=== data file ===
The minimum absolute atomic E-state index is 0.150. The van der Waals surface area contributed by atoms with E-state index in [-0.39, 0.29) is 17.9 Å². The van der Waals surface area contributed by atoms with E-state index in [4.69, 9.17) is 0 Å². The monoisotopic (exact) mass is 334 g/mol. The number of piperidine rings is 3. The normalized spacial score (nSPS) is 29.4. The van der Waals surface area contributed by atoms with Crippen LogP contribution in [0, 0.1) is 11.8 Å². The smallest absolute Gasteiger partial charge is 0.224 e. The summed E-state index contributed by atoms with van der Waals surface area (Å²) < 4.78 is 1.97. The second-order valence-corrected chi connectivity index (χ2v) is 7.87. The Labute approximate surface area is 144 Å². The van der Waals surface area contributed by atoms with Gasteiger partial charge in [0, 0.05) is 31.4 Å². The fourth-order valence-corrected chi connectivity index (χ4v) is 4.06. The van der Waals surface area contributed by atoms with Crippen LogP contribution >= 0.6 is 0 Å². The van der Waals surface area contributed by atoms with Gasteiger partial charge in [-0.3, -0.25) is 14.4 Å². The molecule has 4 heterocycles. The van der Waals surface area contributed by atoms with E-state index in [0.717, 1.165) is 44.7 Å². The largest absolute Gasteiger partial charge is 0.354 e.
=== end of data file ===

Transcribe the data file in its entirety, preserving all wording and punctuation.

The minimum absolute atomic E-state index is 0.150. The van der Waals surface area contributed by atoms with E-state index in [-0.39, 0.29) is 17.9 Å². The van der Waals surface area contributed by atoms with E-state index in [4.69, 9.17) is 0 Å². The monoisotopic (exact) mass is 334 g/mol. The number of piperidine rings is 3. The normalized spacial score (nSPS) is 29.4. The van der Waals surface area contributed by atoms with Crippen LogP contribution in [0, 0.1) is 11.8 Å². The smallest absolute Gasteiger partial charge is 0.224 e. The summed E-state index contributed by atoms with van der Waals surface area (Å²) < 4.78 is 1.97. The second-order valence-corrected chi connectivity index (χ2v) is 7.87. The Labute approximate surface area is 144 Å². The van der Waals surface area contributed by atoms with Gasteiger partial charge in [0, 0.05) is 31.4 Å². The fourth-order valence-corrected chi connectivity index (χ4v) is 4.06. The van der Waals surface area contributed by atoms with Crippen LogP contribution >= 0.6 is 0 Å². The van der Waals surface area contributed by atoms with Gasteiger partial charge in [-0.3, -0.25) is 14.4 Å². The molecule has 4 heterocycles. The van der Waals surface area contributed by atoms with E-state index in [0.717, 1.165) is 44.7 Å². The largest absolute Gasteiger partial charge is 0.354 e.